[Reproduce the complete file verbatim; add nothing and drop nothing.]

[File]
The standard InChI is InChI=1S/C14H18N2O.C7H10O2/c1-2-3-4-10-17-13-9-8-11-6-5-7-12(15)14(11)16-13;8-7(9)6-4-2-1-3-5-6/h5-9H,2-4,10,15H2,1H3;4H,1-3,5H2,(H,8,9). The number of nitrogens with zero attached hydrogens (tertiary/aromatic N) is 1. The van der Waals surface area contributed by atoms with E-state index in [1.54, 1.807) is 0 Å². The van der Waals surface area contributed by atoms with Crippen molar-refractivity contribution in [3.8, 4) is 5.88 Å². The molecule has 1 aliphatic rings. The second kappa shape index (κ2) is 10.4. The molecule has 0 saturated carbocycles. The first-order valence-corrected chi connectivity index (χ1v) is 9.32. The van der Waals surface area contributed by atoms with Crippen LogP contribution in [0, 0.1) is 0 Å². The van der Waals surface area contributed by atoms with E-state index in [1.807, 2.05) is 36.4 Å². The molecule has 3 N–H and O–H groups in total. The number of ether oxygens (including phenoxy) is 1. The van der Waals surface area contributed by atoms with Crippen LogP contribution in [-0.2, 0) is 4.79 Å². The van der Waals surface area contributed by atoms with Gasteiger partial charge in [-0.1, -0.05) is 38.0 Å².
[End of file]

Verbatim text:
The standard InChI is InChI=1S/C14H18N2O.C7H10O2/c1-2-3-4-10-17-13-9-8-11-6-5-7-12(15)14(11)16-13;8-7(9)6-4-2-1-3-5-6/h5-9H,2-4,10,15H2,1H3;4H,1-3,5H2,(H,8,9). The number of nitrogens with zero attached hydrogens (tertiary/aromatic N) is 1. The van der Waals surface area contributed by atoms with E-state index in [1.54, 1.807) is 0 Å². The van der Waals surface area contributed by atoms with Crippen molar-refractivity contribution in [3.8, 4) is 5.88 Å². The molecule has 1 aliphatic rings. The second kappa shape index (κ2) is 10.4. The molecule has 0 saturated carbocycles. The first-order valence-corrected chi connectivity index (χ1v) is 9.32. The van der Waals surface area contributed by atoms with Crippen LogP contribution in [0, 0.1) is 0 Å². The van der Waals surface area contributed by atoms with E-state index in [1.807, 2.05) is 36.4 Å². The molecule has 3 N–H and O–H groups in total. The number of ether oxygens (including phenoxy) is 1. The van der Waals surface area contributed by atoms with Crippen LogP contribution in [-0.2, 0) is 4.79 Å². The van der Waals surface area contributed by atoms with Gasteiger partial charge in [-0.1, -0.05) is 38.0 Å².